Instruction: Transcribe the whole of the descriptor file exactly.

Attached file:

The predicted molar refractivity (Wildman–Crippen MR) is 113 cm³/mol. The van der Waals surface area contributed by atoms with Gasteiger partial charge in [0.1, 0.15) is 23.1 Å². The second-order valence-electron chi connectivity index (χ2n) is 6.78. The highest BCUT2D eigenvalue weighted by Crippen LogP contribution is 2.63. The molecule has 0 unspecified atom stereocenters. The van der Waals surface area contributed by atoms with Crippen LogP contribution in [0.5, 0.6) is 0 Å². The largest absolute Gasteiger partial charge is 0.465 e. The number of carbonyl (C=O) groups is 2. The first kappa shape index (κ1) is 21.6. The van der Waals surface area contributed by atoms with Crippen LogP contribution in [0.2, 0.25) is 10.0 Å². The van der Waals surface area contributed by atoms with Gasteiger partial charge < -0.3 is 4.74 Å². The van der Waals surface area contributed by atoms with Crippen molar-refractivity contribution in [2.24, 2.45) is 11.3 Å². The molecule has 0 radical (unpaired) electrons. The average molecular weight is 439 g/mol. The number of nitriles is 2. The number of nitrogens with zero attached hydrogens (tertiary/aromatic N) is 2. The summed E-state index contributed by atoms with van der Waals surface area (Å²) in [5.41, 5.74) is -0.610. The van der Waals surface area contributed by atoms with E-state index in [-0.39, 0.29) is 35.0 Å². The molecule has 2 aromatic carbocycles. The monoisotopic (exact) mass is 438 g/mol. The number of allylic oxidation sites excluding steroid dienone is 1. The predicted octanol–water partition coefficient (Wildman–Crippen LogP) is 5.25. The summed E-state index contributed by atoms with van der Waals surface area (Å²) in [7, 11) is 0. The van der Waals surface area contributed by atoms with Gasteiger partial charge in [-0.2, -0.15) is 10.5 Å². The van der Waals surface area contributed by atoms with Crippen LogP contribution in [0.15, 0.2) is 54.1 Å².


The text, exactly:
The predicted molar refractivity (Wildman–Crippen MR) is 113 cm³/mol. The van der Waals surface area contributed by atoms with Gasteiger partial charge in [0.1, 0.15) is 23.1 Å². The second-order valence-electron chi connectivity index (χ2n) is 6.78. The highest BCUT2D eigenvalue weighted by Crippen LogP contribution is 2.63. The molecule has 0 unspecified atom stereocenters. The van der Waals surface area contributed by atoms with Crippen LogP contribution in [0.5, 0.6) is 0 Å². The largest absolute Gasteiger partial charge is 0.465 e. The number of carbonyl (C=O) groups is 2. The first kappa shape index (κ1) is 21.6. The van der Waals surface area contributed by atoms with Crippen LogP contribution in [0.2, 0.25) is 10.0 Å². The van der Waals surface area contributed by atoms with Gasteiger partial charge < -0.3 is 4.74 Å². The van der Waals surface area contributed by atoms with Crippen molar-refractivity contribution in [2.24, 2.45) is 11.3 Å². The molecule has 0 radical (unpaired) electrons. The average molecular weight is 439 g/mol. The number of nitriles is 2. The number of nitrogens with zero attached hydrogens (tertiary/aromatic N) is 2. The summed E-state index contributed by atoms with van der Waals surface area (Å²) in [5.41, 5.74) is -0.610. The van der Waals surface area contributed by atoms with E-state index in [-0.39, 0.29) is 35.0 Å². The molecule has 2 aromatic carbocycles. The monoisotopic (exact) mass is 438 g/mol. The number of allylic oxidation sites excluding steroid dienone is 1. The predicted octanol–water partition coefficient (Wildman–Crippen LogP) is 5.25. The summed E-state index contributed by atoms with van der Waals surface area (Å²) in [7, 11) is 0. The van der Waals surface area contributed by atoms with Gasteiger partial charge in [-0.2, -0.15) is 10.5 Å². The van der Waals surface area contributed by atoms with Crippen LogP contribution in [0.15, 0.2) is 54.1 Å².